Of course, any mention of bareknuckle sprinting would be incomplete without the famous ‘keirin carnage’ incident at the Trexlertown Velodrome, and among classic Keirin dumpfests is this football match. As a parting note – since I got on the subject of keirin – I can’t do it justice unless I link to this stunning performance by Theo Bos, who’s currently hacking it out as a road sprinter with a sullied reputation.
Have any more? Feel free to link for me and our readers in the comments.
The folks over at Spooky Bikes were nice enough to sponsor a really good cyclocross race in Easthampton back in November. They were nice enough to raffle off a frameset. So nice, in fact, that I was the winner. That’s how nice they were.
I’ve mentioned the Spooky Skeletor that I picked up from their awesome workshop over in the Eastworks a few times here on this blog, and since, I’ve noticed that I’ve gotten some hits from people searching the internet for reviews of the Skeletor. There aren’t a whole lot out there (one, two, among some talk on bikeforums calling it the CAAD9 killer), but since Spooky’s star is rising, there are bound to be more people searching for one. So, with a conscious attempt to avoid the absurd slang that’s all-too-pervasive in reviews (laterally stiff, vertically compliant?), here’s my take on things:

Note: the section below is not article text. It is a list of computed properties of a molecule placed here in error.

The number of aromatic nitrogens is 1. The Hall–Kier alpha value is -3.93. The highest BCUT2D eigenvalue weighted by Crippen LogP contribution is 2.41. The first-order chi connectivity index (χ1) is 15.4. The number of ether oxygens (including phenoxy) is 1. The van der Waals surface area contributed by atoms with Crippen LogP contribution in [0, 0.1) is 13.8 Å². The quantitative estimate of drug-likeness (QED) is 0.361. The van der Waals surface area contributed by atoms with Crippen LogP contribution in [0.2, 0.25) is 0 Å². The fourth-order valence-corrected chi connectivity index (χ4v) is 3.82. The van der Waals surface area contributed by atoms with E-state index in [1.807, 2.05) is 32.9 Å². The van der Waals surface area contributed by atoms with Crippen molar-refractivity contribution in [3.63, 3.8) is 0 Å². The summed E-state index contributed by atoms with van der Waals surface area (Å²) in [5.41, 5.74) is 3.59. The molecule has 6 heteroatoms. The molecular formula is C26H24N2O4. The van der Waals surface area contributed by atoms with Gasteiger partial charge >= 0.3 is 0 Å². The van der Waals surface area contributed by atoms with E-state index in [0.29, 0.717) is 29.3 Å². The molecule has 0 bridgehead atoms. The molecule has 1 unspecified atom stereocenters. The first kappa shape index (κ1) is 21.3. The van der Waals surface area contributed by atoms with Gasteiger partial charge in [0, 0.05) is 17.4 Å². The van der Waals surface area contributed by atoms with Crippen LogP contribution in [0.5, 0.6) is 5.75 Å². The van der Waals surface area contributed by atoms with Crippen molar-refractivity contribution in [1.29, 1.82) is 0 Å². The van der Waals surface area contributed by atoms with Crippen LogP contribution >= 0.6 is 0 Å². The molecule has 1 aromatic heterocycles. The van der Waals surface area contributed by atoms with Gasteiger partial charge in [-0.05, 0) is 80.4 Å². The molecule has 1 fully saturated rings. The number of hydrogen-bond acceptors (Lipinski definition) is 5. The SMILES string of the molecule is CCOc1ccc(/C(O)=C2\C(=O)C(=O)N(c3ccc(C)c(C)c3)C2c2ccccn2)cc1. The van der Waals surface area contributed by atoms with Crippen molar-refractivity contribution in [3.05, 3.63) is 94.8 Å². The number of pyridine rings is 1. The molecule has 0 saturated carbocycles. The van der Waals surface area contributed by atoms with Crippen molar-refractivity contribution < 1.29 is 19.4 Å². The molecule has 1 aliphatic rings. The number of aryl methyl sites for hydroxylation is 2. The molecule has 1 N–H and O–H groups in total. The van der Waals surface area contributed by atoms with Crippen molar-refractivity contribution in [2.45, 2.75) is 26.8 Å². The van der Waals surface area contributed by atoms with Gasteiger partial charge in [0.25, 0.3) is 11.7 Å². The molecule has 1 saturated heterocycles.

If you hold one in your hand, you notice three things about an aluminum frame first off: first, you notice the fancy crap – the paint job, the decals. Then you notice the welds. And third, you notice the shaping of the tubing. Here’s what the Skeletor looks like: simple, rugged. It’s anodized black with simple decals. I like that, despite also owning an ostentatious bike (why yes, those are rainbow sparkles in the clearcoat, thanks for noticing!). The Spooky’s welds are very evenly beaded – more so than my CoMotion, more so than my Felt track bike. The tubing shapes are interesting: there’s a nice, subtle ridge along the top tube near the headtube, the downtube is fat as hell. I expected it to ride stiffly.
I built it up with the stuff I’ve been riding on various bikes for a couple of years: Campagnolo 9 speed drivetrain with Eurus wheels. I bought a cheap carbon fork from ebay. I had an Alpha Q sitting around with a loose dropout, and I was too impatient to leave the Skeletor unbuilt while waiting to hear back from True Temper. The build went smoothly – the bottom bracket threaded in fine, and the Cane Creek headset I bought from Spooky went in with no problems. I bolted on the BB cable guide and put the wheels on it and started dangling parts on it, like you’re supposed to, and the build encountered nary a problem.
Then I got to throw my leg over it and ride it.